To prevent hydrate plugging conditions in the transportation of oil/gas in multiphase flowlines, one of the key processes to control is the agglomeration/deposition of hydrate particles, which are determined by the cohesive/adhesive forces. Previous studies reporting measurements of the cohesive/adhesive force between hydrate particles used cyclopentane hydrate particles in a low-pressure micromechanical force apparatus. In this study, we report the cohesive forces of particles measured in a new high-pressure micromechanical force (MMF) apparatus for ice particles, mixed (methane/ethane, 74.7:25.3) hydrate particles (Structure II), and carbon dioxide hydrate particles (Structure I). The cohesive forces are measured as a function of the contact time, contact force, temperature, and pressure, and determined from pull-off measurements. For the measurements performed of the gas hydrate particles in the gas phase, the determined cohesive force is about 30-35 mN/m, about 8 times higher than the cohesive force of CyC5 hydrates in the liquid CyC5, which is about 4.3 mN/m. We show from our results that the hydrate structure (sI with CO2 hydrates and sII with CH4/C2H6 hydrates) has no influence on the cohesive force. These results are important in the deposition of a gas-dominated system, where the hydrate particles formed in the liquid phase can then stick to the hydrate deposited in the wall exposed to the gas phase.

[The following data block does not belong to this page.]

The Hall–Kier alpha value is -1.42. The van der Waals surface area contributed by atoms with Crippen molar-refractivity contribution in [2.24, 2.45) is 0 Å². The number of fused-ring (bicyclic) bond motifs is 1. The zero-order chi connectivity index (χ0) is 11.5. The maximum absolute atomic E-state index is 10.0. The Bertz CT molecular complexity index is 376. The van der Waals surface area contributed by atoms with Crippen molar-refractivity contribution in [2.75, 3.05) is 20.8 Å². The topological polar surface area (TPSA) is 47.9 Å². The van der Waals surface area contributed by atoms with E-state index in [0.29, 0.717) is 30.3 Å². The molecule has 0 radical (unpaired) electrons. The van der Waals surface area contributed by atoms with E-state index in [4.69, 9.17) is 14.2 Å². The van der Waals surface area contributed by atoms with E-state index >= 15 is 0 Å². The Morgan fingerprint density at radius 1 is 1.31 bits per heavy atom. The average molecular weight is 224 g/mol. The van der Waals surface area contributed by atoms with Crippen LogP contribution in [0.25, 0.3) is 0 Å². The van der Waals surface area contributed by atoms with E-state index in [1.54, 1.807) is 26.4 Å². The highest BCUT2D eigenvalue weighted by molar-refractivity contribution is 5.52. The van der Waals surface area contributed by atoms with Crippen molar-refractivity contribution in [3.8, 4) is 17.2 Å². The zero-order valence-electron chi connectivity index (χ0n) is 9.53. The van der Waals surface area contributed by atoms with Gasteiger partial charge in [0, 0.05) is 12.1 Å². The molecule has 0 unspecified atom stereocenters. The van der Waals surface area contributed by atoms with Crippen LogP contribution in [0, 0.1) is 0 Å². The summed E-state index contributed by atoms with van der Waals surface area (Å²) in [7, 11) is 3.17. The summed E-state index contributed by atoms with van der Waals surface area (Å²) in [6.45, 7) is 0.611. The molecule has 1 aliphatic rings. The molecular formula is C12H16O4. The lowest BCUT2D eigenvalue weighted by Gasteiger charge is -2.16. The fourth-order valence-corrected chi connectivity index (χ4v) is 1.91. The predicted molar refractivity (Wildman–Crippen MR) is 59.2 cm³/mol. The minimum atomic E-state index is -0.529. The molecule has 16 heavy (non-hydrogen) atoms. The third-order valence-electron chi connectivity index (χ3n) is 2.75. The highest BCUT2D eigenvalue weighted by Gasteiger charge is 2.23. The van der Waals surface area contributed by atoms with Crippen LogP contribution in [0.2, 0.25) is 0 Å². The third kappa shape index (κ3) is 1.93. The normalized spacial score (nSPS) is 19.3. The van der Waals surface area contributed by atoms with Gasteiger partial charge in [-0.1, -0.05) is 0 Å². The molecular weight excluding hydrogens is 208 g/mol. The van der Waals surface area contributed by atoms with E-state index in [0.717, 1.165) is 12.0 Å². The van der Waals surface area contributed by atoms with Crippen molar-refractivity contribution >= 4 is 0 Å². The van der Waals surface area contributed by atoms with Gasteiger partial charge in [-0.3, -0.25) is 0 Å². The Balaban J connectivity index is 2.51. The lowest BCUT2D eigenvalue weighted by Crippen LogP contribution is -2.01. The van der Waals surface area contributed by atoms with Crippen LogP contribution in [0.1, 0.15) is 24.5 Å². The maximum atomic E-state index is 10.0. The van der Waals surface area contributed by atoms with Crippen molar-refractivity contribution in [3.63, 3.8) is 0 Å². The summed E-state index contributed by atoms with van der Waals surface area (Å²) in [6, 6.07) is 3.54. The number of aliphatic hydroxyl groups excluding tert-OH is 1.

15. Energy resolution in a high-pressure gas scintillation proportional chamber.

    PubMed

    Fahey, F H; Zimmerman, R E; Judy, P F; Lanza, R C

    1986-01-01

    A high-pressure gas scintillation proportional chamber has been designed and constructed to image x and gamma rays for medical applications. The chamber contains 4 atm of pure xenon. Ultraviolet light emitted from excited xenon atoms within the detector is collected by a hexagonal array of seven UV-sensitive photomultiplier tubes, which in turn are separated from the pressurized gas by 1-cm-thick fused-silica windows. A model was used to predict the energy resolution of the device as a function of fill-gas pressure, voltage within the detector, and light-collection efficiency. The energy resolution improved with increasing scintillation region voltage from 17% full width at half maximum (FWHM) at 1.9 kV to 10% FWHM at 3.0 kV for 59.5-keV photons; once above 1.5 kV, there was no improvement with increasing drift voltage. The addition of the signals from the peripheral phototubes to that of the center phototube did not substantially improve the energy resolution of the device. This was because the noise that was present yielded a high correlation between the phototubes; when this noise was incorporated into the model, the energy resolution of the multiphototube system was accurately estimated. The energy resolution of the gas scintillation proportional chamber was found to be superior to the sodium iodide Anger camera at 59.5 keV by a factor of 2. Further improvement can be obtained by increasing the scintillation region voltage and by increasing the light-collection efficiency by moving the scintillation region closer to the phototubes.